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Bioenergy is one of the primary sources of fuel in India. The energy utilization in Karnataka considering all types of energy sources and sector wise consumption revealed that traditional fuels such as firewood (7.440 million tonnes of oil equivalent -43.6%), agro residue (1.510 million tonnes of oil equivalent -8.85%), biogas, cow dung (0.250 million tonnes of oil equivalent -1.47%) accounts for 53.20% of the total energy consumption in Karnataka. In rural areas the dependency on the bioenergy to meet the domestic energy requirements are as high as 80-85% (Ramachandra et a!., 2000b). The production and use of biogas for domestic purposes can drastically reduce the depletion of natural resources like forests, which are otherwise the prominent and traditional source of energy for cooking and lighting. It removes dependence on forest and enhances greeneries leading to improved environment.

Kolar depends mainly on non-commercial forms of energy. Non-commercial energy constitutes 84%, met mainly by sources like firewood, agricultural residues and cowdung, while commercial energy share is 16%, met mainly by electricity, oil, etc. Availability of animal residues for biogas generation gives a viable alternative for cooking, lighting fuel and a useful fertiliser. Biogas technology is gaining additional upwind through new subsidy programmes for market incentive and development of renewable energies. Biogas potential in Kolar district is good (>60%). Analyses reveals that the domestic energy requirement can be met by biogas option in 301 villages in Kolar district for more than 60% population, 363 villages for 40-60% population, 1025 villages for 20-40% population and 1656 villages for less than 20% of the population. However to support the present livestock population fodder from agricultural residues is insufficient in these Taluks, which could be augmented by growing fodder crops during non-agriculture seasons. Various alternatives for improved utilisation of bio resources and to enhance bioresource stock in a region are fuel-efficient stoves, biogas, energy plantations, etc.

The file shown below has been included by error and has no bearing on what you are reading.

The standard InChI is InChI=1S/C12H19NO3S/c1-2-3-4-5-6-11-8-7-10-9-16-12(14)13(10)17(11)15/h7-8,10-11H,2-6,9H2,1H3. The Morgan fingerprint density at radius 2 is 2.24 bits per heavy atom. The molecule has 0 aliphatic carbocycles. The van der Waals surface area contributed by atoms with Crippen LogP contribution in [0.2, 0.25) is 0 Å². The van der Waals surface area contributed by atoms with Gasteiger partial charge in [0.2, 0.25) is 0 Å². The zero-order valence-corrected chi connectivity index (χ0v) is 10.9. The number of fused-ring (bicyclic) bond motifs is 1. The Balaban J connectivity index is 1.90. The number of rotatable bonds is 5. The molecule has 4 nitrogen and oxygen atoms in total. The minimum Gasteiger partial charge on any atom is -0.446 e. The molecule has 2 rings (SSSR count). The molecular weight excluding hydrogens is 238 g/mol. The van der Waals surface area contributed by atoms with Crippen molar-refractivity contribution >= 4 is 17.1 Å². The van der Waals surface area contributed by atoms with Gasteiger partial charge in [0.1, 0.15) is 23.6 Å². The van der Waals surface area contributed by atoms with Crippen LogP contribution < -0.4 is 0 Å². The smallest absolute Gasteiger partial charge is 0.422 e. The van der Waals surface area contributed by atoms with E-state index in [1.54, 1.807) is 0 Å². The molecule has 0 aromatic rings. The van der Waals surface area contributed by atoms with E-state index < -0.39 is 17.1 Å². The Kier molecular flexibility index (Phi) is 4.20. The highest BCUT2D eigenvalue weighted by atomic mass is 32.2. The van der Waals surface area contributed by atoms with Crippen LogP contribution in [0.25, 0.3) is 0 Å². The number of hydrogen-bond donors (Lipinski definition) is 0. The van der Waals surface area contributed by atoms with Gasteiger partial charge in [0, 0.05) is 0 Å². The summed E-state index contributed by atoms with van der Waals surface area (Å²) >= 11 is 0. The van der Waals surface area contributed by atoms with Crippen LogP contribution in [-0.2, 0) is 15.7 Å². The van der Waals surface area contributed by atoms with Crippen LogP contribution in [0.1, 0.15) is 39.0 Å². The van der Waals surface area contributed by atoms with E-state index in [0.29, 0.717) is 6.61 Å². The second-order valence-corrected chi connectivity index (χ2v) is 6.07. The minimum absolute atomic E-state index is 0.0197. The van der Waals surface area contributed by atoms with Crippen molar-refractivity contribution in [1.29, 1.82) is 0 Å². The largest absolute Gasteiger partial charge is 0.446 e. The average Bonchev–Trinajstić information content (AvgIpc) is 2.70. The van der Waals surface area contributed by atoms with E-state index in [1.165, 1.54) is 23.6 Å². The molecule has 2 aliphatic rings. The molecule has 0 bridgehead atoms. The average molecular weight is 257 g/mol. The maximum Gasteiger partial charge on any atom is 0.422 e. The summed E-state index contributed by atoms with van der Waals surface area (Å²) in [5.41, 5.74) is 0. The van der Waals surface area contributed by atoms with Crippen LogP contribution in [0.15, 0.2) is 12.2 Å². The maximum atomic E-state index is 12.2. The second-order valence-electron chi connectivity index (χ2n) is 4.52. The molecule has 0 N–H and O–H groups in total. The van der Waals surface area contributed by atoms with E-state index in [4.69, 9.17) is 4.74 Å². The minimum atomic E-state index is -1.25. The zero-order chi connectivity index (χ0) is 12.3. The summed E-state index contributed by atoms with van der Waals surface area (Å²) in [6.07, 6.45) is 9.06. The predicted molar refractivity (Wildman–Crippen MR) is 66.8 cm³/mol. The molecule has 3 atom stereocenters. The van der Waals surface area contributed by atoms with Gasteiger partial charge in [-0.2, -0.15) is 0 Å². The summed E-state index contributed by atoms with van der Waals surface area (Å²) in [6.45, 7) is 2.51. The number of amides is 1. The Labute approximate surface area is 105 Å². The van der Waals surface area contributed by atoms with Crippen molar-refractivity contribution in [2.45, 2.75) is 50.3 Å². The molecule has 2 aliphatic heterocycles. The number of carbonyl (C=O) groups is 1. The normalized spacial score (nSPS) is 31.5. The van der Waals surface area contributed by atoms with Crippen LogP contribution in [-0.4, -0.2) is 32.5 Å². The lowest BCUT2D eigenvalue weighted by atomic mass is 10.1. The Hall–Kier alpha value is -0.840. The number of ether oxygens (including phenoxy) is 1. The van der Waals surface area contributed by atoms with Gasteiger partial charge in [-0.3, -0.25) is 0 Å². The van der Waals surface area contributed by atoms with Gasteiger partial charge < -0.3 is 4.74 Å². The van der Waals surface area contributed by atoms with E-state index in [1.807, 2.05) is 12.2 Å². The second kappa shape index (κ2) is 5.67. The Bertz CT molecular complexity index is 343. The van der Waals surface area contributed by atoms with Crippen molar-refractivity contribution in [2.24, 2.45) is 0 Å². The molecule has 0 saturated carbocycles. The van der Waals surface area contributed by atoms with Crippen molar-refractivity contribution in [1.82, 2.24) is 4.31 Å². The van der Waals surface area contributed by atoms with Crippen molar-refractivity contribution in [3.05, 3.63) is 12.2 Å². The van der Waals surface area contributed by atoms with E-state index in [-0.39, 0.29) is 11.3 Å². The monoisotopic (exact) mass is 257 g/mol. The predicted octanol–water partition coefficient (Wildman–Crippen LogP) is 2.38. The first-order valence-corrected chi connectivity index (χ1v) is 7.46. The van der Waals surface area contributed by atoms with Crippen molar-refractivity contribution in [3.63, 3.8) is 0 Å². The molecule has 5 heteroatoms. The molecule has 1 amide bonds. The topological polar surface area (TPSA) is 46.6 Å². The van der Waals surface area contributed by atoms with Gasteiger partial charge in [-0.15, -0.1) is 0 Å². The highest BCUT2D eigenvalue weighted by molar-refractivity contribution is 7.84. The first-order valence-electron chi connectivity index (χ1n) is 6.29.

ACKNOWLEDGMENTS

I thank the Ministry of Science and Technology, Government of India and Indian Institute of Science for financial and infrastructure support to carry out this study. I am grateful to Dr. H.N. Chanakya for useful suggestions during discussion. I thank Kolar district authorities for providing the data required for the analysis and the co-operation during field investigations